Sherlock Holmes, that most famous and durable of all detectives, is kept alive not only by the passionate attentions of the Baker Street faithful; his life and casebook continue to be extended, 57 years after the death of Sir Arthur Conan Doyle, by a whole platoon of neo-Holmeses. The very first Holmes, "A Study in Scarlet," appeared in 1887, and the centenary is being marked by still more new work.
Michael Hardwick's The Revenge of the Hound carries the imprimatur of the Conan Doyle estate. Hardwick earlier wrote "Sherlock Holmes: My Life and Crimes." The year in the new novel is 1902; Dr. Watson is engaged, Holmes is not and feels his day is over. But a mauled body is found on Hampstead Heath, and the inevitable guess is that the Baskerville beast has somehow reappeared. How better to re-energize Holmes? Then there are the matters of a love letter likely to embarrass the newly enthroned King Edward, the theft of Oliver Cromwell's bones, a mad peer and a subversive organization, confrontations in a country manor and a crypt in Highgate Cemetery.
Hardwick's detailing of Holmes' life as we have read of it is predictably perfect, and the Irregulars should take to the book as to comfortable old slippers. The plotting is in fact a good deal more diffuse than Doyle's, the pace hesitant, the denouement melodramatic but short of the ingenious surprises Doyle could bring off. But the affection of writer and reader for the icon is all that matters. One guesses Hardwick will be let off easy.
Affection is multiplied in The New Adventures of Sherlock Holmes, 16 new Holmes pieces by authors as various as Stuart M. Kaminsky, Dorothy B. Hughes, Peter Lovesey and Stephen King. The stories approach parody, but pastiche is the better word, because the emulations are never rude.
King contributes a clever locked-room puzzle involving a trick-of-the-eye painting, and his Holmes really cries, "Quick, Watson! The game's afoot!" John Gardner (busy extending the 007 casebook these days) writes a factual article about the real London underworld of Holmes' (or Prof. Moriarty's) day. Dorothy B. Hughes offers a swift, adventurous tale about stolen diamonds and even manages a ringing prophecy of educational equality for women.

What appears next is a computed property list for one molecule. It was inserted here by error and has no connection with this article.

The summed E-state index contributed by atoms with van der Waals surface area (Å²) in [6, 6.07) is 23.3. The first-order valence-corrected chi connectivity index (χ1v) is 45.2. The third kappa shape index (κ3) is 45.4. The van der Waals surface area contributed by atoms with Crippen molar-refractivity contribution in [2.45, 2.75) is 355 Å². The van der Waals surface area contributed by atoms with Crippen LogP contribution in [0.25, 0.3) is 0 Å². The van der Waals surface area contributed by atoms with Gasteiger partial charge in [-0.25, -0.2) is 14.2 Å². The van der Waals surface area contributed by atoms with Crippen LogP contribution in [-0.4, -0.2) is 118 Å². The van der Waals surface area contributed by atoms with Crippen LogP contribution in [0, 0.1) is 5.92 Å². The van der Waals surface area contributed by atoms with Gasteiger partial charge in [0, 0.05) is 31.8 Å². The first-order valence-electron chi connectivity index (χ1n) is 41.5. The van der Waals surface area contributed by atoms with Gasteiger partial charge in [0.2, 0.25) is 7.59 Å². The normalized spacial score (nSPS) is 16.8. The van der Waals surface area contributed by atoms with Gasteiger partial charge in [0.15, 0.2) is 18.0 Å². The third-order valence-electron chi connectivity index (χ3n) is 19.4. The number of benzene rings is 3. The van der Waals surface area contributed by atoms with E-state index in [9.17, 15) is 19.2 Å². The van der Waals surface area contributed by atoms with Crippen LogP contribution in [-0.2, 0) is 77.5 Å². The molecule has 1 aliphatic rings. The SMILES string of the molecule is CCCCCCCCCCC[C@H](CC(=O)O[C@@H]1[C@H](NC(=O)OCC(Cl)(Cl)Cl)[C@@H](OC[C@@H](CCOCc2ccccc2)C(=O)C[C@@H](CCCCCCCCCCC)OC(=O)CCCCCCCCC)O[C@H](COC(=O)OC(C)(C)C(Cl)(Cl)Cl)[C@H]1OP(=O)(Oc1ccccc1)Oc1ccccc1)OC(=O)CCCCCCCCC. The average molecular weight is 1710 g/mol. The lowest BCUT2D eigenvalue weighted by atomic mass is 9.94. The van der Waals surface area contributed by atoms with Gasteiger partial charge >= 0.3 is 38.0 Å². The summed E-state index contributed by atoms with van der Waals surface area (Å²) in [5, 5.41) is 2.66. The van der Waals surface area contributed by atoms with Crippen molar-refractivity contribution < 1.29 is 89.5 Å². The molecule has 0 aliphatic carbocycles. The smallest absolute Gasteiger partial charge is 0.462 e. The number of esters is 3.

A well-mixed and amusing assortment, a pleasant birthday gift for the master.
Back in the present day, AIDS is becoming as endemic in literature as in the society. In Early Graves, Joseph Hansen's homosexual insurance investigator Dave Brandstetter finds the body of a murdered AIDS victim on his doorstep, and there appears to be a serial killer at work who specializes in AIDS sufferers.
The solution Brandstetter discovers is more complicated but not less tragic. In this ninth Brandstetter mystery, Hansen as always writes about the gay world with a calm sensitivity and candor that neither exploits, advocates nor condemns. His capturing of the new grief and fear in that world transcends the crime genre.
Murder in the CIA is Margaret Truman's ninth Washington-set mystery. She is very good and it is very good. Here she invades the turf of John Le Carre and the others who write about the shadowy, double-dealing world of spies and dirty tricksters.
She draws on her close knowledge of government as seen from the White House and she does not mind bringing her father into the wings, if not onstage. Indeed she lets one of her characters vindicate Harry Truman's establishing of the CIA and describe the corruption from within of Truman's limited intentions for it.
"He got snookered," a character says. "Allen Dulles . . . thought Truman's views on intelligence were too limited. . . . He sent a memo to the Senate Armed Services Committee undercutting Truman's view of what the CIA was supposed to be." Congress awarded the agency new powers and a freedom from accountability. Now, says the character, "At best it's disorganized and ineffectual. At worst, it's evil."
The Company is strewn with evil in the novel, which begins when a bright young woman who runs a literary agency dies at Heathrow Airport. Truman's heroine, Colleen Cahill, herself a CIA person, is suspicious and, of course, rightly so. The victim was not all she seemed to be and neither is much of anybody else.
Truman's complex plot is crowded with events and with small, authenticating details (e.g., the pleasures of an offbeat "in" hotel in London, 11 Cadogan Gardens, and a sunset seen from the roof terrace of the Hotel Washington).
Lullaby and Good Night, ostensibly based on a real case (not otherwise identified) in New York in the '20s, is a potboiler that never gets to the boil. It is peopled with historical figures, like Madam Polly Adler, Texas Guinan and Mayor Jimmy Walker, but it is woodenly written, with unsayable dialogue. Its tale of a young actress-wife betrayed by her husband, sent to prison, deprived of their child and ultimately driven by circumstances to work for Adler (at top prices) is unpersuasive and unmoving.